My father was pretty supportive, my mother REALLY did not like it. However that was irrelevant to me - I did it for me not them.

    Now here you are making excuses again that have zero to do with your parents, so again the issue clearly isn't with them
     
  4. Simon

    Simon Moved on Admin Supporter MAP 2017 Koyo Award

    Same here. My brother and I started at the same time and my mother thought I'd be the one to use it for the wrong reasons.

    35 years later I'm still training.
     
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  5. Sarute Uchizaki

    Sarute Uchizaki Valued Member

    But did you prove that your mother thought wrong?
     
  6. Hannibal

    Hannibal Cry HAVOC and let slip the Dogs of War!!! Supporter

    Does it matter?
     
    pgsmith likes this.
  7. Simon

    Simon Moved on Admin Supporter MAP 2017 Koyo Award

    Very quickly.

    I trained hard and the growth was evident.

    Friends nicknamed me Bruce (Bruce Lee) and even walking the streets it's what I was called. My parents heard that and knew I was serious.

    Everyone knew not to call on Tuesdays and Thursdays as that was set aside for training.
     
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  8. Dead_pool

    Dead_pool Spes mea in nihil Deus MAP 2017 Moi Award

    And yet 3 years ago you said you had 7 years experience.......

    You don't need anyone's "support" to go training, you just have to turn up, also quiting trIning after your coach has let you train for free is a very uncool move.
     
    Hannibal likes this.
  9. aaradia

    aaradia Choy Li Fut and Yang Tai Chi Chuan Student Moderator Supporter

    Oh wow, really? Sorry, I can think of no not harsh way to say the following. I do say it to be helpful and hope you see the error of your thinking and develop newer, more positive attitudes towards training.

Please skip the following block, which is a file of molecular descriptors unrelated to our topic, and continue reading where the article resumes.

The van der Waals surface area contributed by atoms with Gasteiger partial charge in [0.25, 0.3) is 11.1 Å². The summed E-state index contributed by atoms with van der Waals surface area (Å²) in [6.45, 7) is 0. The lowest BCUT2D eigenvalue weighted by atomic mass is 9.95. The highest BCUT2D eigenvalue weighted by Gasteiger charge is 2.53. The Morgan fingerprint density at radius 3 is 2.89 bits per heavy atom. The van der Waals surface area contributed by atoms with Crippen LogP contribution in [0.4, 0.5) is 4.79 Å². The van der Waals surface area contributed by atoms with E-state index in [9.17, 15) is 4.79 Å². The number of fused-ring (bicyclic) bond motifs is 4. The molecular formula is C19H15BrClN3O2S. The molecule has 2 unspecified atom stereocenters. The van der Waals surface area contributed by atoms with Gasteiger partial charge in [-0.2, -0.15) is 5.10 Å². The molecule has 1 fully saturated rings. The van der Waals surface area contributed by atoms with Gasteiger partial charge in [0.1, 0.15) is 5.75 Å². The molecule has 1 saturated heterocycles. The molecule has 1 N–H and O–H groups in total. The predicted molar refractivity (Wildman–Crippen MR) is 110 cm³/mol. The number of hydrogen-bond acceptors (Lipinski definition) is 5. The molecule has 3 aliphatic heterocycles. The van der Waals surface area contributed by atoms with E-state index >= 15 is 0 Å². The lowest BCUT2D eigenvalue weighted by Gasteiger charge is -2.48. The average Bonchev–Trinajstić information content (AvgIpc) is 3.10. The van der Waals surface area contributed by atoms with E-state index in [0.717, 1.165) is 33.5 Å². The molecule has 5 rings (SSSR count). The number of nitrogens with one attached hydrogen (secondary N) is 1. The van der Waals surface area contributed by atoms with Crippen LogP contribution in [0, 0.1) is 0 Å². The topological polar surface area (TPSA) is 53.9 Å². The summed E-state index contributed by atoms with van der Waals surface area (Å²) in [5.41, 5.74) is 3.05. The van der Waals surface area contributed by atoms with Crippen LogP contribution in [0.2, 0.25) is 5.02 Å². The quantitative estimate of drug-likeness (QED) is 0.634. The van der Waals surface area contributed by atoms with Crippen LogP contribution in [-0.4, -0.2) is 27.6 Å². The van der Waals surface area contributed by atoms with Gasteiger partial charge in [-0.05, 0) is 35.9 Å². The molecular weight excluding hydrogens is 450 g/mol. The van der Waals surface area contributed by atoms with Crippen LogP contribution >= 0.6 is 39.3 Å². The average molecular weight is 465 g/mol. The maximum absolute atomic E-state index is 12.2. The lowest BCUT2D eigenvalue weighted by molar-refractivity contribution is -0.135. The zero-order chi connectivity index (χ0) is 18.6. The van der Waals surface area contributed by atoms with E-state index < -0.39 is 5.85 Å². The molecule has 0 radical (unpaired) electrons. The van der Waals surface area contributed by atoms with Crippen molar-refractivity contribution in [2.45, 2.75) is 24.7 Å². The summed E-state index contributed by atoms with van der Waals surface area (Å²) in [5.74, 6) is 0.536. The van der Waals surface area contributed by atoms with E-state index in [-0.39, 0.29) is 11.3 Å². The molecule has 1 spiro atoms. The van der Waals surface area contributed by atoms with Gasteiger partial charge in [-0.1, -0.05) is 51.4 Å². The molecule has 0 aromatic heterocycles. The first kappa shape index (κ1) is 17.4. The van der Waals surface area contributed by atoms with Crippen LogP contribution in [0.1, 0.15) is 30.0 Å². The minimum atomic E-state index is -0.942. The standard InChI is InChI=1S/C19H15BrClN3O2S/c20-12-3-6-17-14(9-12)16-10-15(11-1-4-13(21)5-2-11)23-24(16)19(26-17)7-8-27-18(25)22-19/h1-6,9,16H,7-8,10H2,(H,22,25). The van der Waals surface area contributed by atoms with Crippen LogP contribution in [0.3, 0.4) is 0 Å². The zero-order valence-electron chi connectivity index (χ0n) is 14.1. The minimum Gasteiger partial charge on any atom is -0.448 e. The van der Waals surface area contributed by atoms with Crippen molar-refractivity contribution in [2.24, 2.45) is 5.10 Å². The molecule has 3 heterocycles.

No one stops anyone from getting a black belt/ sash except YOU. Passing off the responsibility on your parents is the sort of attitude that separates you from the mentality of a getting/ being a black sash. A black sash finds a way to become one - no matter the obstacles put in your way. The sort of people who pass off responsibility for their own training on others is the sort of person who does not have a black sash mentality. That is on you and you alone IMO.

    The physical part of getting my black sash and fringe was very hard. But the toughest challenge/ path for me was the mental one. And I have talked to other black level students who felt the same way. I used to wonder........I would see so many people THIS close to black and then quit. I couldn't get it- WHY would they quit so close to their goal? And then I formatted for one. And I got it. It is grueling. It tests your fortitude, your will. I could see why it would make people quit. It was grueling, it seemed like I would never get there. (But I finally did.)

    You are choosing a break from martial arts. that is fine, nothing wrong with it. But live with the consequences of your choices- don't blame your parents. You COULD still be pursuing a black sash/ belt. You could focus on what you can develop become, don't blame others for that choice. Accept and live with your choice like an adult.

    One of the things that separates an advanced student from a beginner or intermediate student is the mentality. You learn to push yourself, you motivate yourself, you take responsibility for yourself and your training. You are not expressing the mentality/ mindset of an advanced student.

    I am sorry you felt lack of support from your parents, but that is no excuse for where you are in your training. That is a separate issue to work out with them.

    Jeez, you had the support of a Sensei who let you train for free! That is pretty amazing that you received that gift. That is a pretty strong showing of support. How about focusing on how lucky you were to have that in a Sensei? I bet you could have a strong support network of fellow students as you help each other achieve your goals too. It certainly helps. But still, it is ultimately up to you, not anyone else.